Published in 1837, this book was written by Donald Walker as an appendix to his previously published works, Manly Exercises and Exercises for Ladies. It contains 'various in-door games and sports, the out-of-door games and sports, those of the seasons;' and omits 'only games of hazard, and such games and sports as are either frivolous or dangerous.' Unlike his previous works (which offered ideas for exercise and fitness), Walker's intention here was to exercise both the muscles and the brain with games as varied as chess, billiards, cricket and 'climbing the pole', whereby a prize is placed at the top of a smooth pole of considerable height and contestants have to climb the pole to win the prize.  Each game or sport is afforded its own chapter, where the rules are explained and the author puts forward ideas to alter the game, either to make it more fun or so that women can be included.  Each sport is also adorned with an engraved plate depicting the action of the game.


Frontispiece entitled "The Pike"

The Book of the Pike: A Practical Treatise on the Various Methods of Jack Fishing

Sp Coll BG54-i.10

Written by H. Cholmondeley-Pennell, a well renowned author of fishing books and editor of the Fisherman's Magazine and Review, this work was published in 1865. It contains all the necessary information required for successful 'Jack' fishing - 'Jack' being a term used to describe a number of different fish, but in this case any freshwater pike weighing under 3lb. The item is split into two sections.  The first concerns the history of the pike, from its variations around the world, its weight and habits, to remarkable tales of pike attacking foxes and even pike being cannibalistic.  The second section deals with the main thrust of the book - pike fishing.  Whilst much of this part of the work deals with different types of bait, it is also augmented by a chapter on trout fishing, for those who have not quite progressed to the level of the pike.  The book is also appended by a section on how to cook pike (which includes recipes from around the world), and a section on where to find the best pike fishing in the British Isles.

"A Corn(er) Kick" (Plate 7)

Free Kicks at Football

Sp Coll Mu2-i.38

This is a rare piece of Victorian football memorabilia, which highlights the rise in popularity of the game during that period. Published in 1882, it contains a variety of poetry and prose, together with a series of illustrations reminiscent of the political cartoons of the time.

For more information on this item, and further images, please visit our Book of the Month Archive.


'Public Disinfectors' (Dougan 33)

The Special Collections department holds a vast number of nineteenth century photographs, ranging from large albums portraying life on the Victorian streets, to individual images of people or places.

Our main photographic collections are:

  • Dougan Collection. This consists of a variety of photographs, with nearly 500 paper negatives, 324 glass negatives, 459 later prints, and 411 original calotypes, an early photographic process pioneered by William Fox Talbot, using paper coated with silver iodide (see our Book of the Month Archive for more information).  The collection also includes 107 bound volumes, containing a variety of images from beautiful rolling landscapes to the poorest areas of the cities, and their inhabitants.  This collection contains the majority of the  earliest photographs held in Special Collections, with most dating between 1843 and 1860.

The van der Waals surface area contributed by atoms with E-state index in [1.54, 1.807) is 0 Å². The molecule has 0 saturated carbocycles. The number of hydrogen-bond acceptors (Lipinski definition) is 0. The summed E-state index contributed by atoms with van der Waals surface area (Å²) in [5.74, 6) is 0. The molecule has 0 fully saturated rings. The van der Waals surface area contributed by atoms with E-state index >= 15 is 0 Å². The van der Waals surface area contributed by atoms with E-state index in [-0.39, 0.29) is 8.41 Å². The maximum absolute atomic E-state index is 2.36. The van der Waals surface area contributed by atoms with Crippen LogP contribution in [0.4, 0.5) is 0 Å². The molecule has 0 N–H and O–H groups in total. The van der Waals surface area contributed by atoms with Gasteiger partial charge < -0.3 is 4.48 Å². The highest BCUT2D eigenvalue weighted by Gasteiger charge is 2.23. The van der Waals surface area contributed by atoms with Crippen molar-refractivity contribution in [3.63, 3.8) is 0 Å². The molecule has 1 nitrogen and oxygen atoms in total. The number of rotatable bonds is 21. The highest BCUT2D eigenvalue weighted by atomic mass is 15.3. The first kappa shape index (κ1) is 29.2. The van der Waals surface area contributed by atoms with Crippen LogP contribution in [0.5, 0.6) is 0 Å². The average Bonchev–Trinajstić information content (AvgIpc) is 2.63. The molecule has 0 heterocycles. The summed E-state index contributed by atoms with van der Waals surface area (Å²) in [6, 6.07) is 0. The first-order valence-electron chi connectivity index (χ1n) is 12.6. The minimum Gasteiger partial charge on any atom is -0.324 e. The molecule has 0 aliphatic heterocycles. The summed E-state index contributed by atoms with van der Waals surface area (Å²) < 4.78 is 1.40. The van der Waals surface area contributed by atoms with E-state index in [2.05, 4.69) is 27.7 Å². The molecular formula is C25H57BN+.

• Probably the most renowned photographs held in the Dougan Collection are those produced by the partnership of Hill and Adamson (David Octavius Hill and Robert Adamson) taken between 1843 and 1847.  Although their partnership lasted for only four years, the two were prolific during this time and their photographs (mainly comprising images of everyday life and important figures and buildings of the period), have left a superb documented history of Victorian Britain.  With financial help from a British Academy research grant, the collection has been fully digitised and can be viewed online through the Hill & Adamson catalogue.
  • Ashton Collection. This collection contains over 3000 glass lantern slides, most of which were taken by John Cooper Ashton, a gifted amateur photographer. The work of other photographers such as James Valentine and Frederick Henry Evans is also represented. The subject of Ashton's photographs vary from ecclesiastical buildings in Britain, Italy and France, to views of everyday life in other European countries such as Spain, Germany, Switzerland and Belgium.  Although few of the photographs are dated, it is thought that most were taken between 1890 and 1925.
  • Bruce Collection: Consisting of over 1400 stereoscopic glass photographic negatives, this collection charts a series of polar explorations made by William Speirs Bruce (1867-1921) between 1899 and 1914.  Many locations are featured in the images including Norway, the Falkland Islands, Ascension Island and South Africa.
  • James Paterson Museum Archive: This collection holds a variety of items relating to the life of James Paterson (1854-1932), the famous Scottish watercolourist.  The photographs, which constitute only a small part of the overall collection, mainly relate to Paterson and his family, charting an illustrious career and a modest domestic life.

Please note!

Owing to the fragile and sensitive nature of early photographs, this material is restricted and can only be accessed by prior arrangement. At least 24 hours notice is required to allow for the safe removal of items from our dedicated cold photographic store. In some instances, access to original photographic material cannot be permitted at all for conservation reasons.

'Close No. 37, High Street' (Plate 5, Dougan 64)